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    0 Replies Latest reply on Oct 26, 2009 8:02 PM by JasonTees.com

    SBA Loan Default: What's A Business To Do?

    JasonTees.com Scout
      A recent news report noted that despite all the economic indicators signalling that the US economy is out of the recession, if you judged the economy by the state of small businesses, we'd still be in a recession for sure. (If you are a small business owner, I guaranty that you are currently nodding).

      So what's a business to do if you are falling behind on your business loan? Here are a few tips to help you navigate your way through modifications, forbearance agreements, and workout specialists:

      1) Talk To Your Lender (or have someone do it on your behalf). This seems obvious, but you'd be amazed at the number of borrowers who simply stick their head in the sand when it comes to dealing with their lender. Can it be stressful to deal with the mean banker? Yes. Would it be more stressful for them to sue you and legally force your business to shut down? For sure. If the bank doesn't know what is going on with your loan, and you have missed a few payments, they have no choice but to assume that you have no intention to continue making payments on your loan

      2) Understand What You Stand To Lose. Like any negotiation, you can't get the best deal possible unless you understand what's at stake. Banks will also negotiate based on how strong or weak their collateral position is. Be sure to review your loan documents to identify what the collateral is (business assets, your home, other real estate) and who is liable for the loan (i.e. who is the borrower, and who guarantees the loan?).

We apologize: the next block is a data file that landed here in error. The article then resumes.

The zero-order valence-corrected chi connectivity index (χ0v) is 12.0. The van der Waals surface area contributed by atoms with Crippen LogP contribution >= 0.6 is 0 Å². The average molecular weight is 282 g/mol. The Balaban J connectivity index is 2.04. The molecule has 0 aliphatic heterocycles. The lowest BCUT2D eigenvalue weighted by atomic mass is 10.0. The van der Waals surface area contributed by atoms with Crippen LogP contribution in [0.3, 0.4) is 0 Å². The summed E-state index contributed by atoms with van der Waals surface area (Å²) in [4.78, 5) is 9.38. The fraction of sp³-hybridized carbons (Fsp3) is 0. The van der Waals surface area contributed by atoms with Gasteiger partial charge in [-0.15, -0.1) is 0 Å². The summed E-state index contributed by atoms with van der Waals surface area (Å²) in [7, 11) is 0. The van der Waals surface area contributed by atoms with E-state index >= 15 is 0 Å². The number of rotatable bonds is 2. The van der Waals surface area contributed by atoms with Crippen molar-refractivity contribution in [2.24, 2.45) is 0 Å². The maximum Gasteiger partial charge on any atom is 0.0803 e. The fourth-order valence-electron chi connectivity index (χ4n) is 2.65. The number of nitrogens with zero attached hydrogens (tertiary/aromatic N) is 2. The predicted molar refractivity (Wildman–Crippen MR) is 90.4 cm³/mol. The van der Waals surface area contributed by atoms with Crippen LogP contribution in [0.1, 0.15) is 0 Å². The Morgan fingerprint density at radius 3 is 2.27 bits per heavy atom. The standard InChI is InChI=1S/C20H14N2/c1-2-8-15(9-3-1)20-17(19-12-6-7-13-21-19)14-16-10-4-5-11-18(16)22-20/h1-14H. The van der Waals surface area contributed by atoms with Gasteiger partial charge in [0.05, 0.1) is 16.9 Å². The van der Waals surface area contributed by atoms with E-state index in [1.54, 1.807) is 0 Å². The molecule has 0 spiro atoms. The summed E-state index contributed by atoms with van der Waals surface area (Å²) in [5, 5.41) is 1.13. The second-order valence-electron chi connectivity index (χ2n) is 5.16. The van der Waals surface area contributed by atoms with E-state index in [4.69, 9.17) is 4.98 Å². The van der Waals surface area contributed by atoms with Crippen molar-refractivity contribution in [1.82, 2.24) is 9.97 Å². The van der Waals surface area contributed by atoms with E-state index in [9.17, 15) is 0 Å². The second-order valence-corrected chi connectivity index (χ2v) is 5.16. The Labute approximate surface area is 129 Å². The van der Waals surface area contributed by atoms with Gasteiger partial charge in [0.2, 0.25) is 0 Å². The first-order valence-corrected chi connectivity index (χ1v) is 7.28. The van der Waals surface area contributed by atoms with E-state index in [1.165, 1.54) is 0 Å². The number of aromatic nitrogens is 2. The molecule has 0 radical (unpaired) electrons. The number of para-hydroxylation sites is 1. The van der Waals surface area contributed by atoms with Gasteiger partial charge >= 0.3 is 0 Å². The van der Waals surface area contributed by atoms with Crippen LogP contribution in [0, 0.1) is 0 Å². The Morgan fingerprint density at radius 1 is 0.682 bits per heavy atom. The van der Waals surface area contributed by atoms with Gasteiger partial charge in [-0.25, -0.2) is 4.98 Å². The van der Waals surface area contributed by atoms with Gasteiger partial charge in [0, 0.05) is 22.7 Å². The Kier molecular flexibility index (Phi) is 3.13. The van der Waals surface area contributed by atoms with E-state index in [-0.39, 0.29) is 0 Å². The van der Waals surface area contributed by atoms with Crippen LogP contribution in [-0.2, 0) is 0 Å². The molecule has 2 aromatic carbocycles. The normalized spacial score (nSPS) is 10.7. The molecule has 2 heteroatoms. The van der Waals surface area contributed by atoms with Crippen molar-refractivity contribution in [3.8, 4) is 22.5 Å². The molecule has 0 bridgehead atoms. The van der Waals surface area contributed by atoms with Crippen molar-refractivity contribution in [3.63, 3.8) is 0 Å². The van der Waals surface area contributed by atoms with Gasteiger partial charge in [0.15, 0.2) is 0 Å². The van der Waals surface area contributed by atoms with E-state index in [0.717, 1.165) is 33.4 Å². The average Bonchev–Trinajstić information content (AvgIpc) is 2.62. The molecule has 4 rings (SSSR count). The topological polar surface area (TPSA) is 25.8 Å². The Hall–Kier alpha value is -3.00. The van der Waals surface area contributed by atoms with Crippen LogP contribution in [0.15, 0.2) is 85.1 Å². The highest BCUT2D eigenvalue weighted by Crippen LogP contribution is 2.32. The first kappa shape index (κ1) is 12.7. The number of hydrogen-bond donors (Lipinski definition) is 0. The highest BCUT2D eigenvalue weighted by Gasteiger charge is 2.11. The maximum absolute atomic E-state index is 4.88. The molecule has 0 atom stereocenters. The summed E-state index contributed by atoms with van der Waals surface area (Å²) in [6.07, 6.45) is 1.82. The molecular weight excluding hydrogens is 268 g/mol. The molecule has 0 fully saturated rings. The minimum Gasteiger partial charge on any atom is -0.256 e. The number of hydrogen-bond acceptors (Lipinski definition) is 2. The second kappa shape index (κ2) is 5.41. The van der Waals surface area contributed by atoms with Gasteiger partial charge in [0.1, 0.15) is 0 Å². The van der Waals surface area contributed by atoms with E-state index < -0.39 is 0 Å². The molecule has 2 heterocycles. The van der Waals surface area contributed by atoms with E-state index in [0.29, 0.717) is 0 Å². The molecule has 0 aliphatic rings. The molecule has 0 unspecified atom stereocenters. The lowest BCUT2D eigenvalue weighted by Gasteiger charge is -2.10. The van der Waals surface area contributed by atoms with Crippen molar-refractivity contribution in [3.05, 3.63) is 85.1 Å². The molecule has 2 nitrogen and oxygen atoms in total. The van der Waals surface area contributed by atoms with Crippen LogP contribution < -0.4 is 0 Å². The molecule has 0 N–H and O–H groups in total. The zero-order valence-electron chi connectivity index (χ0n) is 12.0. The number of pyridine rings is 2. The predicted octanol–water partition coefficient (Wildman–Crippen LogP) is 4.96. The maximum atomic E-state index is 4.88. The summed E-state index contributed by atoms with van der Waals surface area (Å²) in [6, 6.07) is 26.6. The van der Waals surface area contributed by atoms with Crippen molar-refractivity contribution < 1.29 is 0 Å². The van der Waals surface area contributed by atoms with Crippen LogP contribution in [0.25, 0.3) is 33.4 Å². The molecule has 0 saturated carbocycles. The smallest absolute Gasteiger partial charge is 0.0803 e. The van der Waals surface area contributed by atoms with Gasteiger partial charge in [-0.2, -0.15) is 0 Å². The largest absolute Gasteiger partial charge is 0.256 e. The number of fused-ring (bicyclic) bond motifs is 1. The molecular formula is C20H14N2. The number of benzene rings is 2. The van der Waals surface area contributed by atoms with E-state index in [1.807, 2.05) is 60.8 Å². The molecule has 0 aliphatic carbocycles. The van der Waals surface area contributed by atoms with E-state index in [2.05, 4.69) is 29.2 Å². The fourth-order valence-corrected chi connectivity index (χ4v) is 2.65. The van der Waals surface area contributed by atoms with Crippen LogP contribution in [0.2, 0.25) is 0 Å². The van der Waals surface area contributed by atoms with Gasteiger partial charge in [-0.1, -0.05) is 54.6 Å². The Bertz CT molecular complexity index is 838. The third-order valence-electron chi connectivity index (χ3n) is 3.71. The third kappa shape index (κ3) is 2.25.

3) Be Honest - When you are talking about what's going on with the business, don't downplay the situation, but don't dramatize it either. Workout offers walk a fine line. If you claim you can afford your payment without a problem, then continue to miss payments, your banker will think you are just blowing smoke. Then again, if you claim poverty and the inability to even meet payroll, your banker won't think your business is worth trying to save.

      4) Justify Your Projections with Valid Assumptions - Projecting a 50% increase due to new marketing efforts will be completely be dismissed. If you want to save the business, your banker needs to believe that you understand the reality of the situation. (Tip: Yes, are basically telling them what they want to hear, but you need to present it in a way that makes them think its achievable).

      (Distressed Loan Advisors assists small business owners to settle and modify SBA and conventional small business loans. They can be reached through JasonTees.com)